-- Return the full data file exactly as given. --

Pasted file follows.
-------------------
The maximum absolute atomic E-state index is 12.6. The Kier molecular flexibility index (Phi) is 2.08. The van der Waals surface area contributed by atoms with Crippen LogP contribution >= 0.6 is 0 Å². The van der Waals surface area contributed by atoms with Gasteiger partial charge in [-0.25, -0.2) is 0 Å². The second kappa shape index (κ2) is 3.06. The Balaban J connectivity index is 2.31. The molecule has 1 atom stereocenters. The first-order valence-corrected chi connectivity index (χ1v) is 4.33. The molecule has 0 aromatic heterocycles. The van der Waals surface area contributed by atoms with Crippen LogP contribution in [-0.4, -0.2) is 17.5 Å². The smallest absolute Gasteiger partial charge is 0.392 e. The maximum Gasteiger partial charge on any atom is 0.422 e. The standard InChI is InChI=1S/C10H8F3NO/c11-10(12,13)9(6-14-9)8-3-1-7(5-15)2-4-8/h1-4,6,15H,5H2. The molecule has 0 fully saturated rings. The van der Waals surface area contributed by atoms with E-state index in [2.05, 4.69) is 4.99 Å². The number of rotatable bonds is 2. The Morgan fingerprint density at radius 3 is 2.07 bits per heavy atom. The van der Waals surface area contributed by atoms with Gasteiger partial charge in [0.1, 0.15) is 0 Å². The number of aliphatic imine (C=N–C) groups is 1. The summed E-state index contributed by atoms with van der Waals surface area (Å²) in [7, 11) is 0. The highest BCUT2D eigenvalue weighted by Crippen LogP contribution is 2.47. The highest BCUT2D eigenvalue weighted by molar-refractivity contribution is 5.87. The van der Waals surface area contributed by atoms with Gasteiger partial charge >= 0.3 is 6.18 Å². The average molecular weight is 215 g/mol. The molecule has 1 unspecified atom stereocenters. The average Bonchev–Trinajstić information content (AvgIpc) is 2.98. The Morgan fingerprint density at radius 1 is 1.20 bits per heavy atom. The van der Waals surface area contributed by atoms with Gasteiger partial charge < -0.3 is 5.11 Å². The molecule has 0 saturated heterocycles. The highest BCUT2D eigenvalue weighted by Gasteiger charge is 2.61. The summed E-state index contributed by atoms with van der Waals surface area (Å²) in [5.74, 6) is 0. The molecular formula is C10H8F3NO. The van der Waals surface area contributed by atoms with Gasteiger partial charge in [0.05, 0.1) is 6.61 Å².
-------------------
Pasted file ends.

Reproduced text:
The maximum absolute atomic E-state index is 12.6. The Kier molecular flexibility index (Phi) is 2.08. The van der Waals surface area contributed by atoms with Crippen LogP contribution >= 0.6 is 0 Å². The van der Waals surface area contributed by atoms with Gasteiger partial charge in [-0.25, -0.2) is 0 Å². The second kappa shape index (κ2) is 3.06. The Balaban J connectivity index is 2.31. The molecule has 1 atom stereocenters. The first-order valence-corrected chi connectivity index (χ1v) is 4.33. The molecule has 0 aromatic heterocycles. The van der Waals surface area contributed by atoms with Crippen LogP contribution in [-0.4, -0.2) is 17.5 Å². The smallest absolute Gasteiger partial charge is 0.392 e. The maximum Gasteiger partial charge on any atom is 0.422 e. The standard InChI is InChI=1S/C10H8F3NO/c11-10(12,13)9(6-14-9)8-3-1-7(5-15)2-4-8/h1-4,6,15H,5H2. The molecule has 0 fully saturated rings. The van der Waals surface area contributed by atoms with E-state index in [2.05, 4.69) is 4.99 Å². The number of rotatable bonds is 2. The Morgan fingerprint density at radius 3 is 2.07 bits per heavy atom. The van der Waals surface area contributed by atoms with Gasteiger partial charge in [0.1, 0.15) is 0 Å². The number of aliphatic imine (C=N–C) groups is 1. The summed E-state index contributed by atoms with van der Waals surface area (Å²) in [7, 11) is 0. The highest BCUT2D eigenvalue weighted by Crippen LogP contribution is 2.47. The highest BCUT2D eigenvalue weighted by molar-refractivity contribution is 5.87. The van der Waals surface area contributed by atoms with Gasteiger partial charge >= 0.3 is 6.18 Å². The average molecular weight is 215 g/mol. The molecule has 1 unspecified atom stereocenters. The average Bonchev–Trinajstić information content (AvgIpc) is 2.98. The Morgan fingerprint density at radius 1 is 1.20 bits per heavy atom. The van der Waals surface area contributed by atoms with Gasteiger partial charge < -0.3 is 5.11 Å². The molecule has 0 saturated heterocycles. The highest BCUT2D eigenvalue weighted by Gasteiger charge is 2.61. The summed E-state index contributed by atoms with van der Waals surface area (Å²) in [5.74, 6) is 0. The molecular formula is C10H8F3NO. The van der Waals surface area contributed by atoms with Gasteiger partial charge in [0.05, 0.1) is 6.61 Å².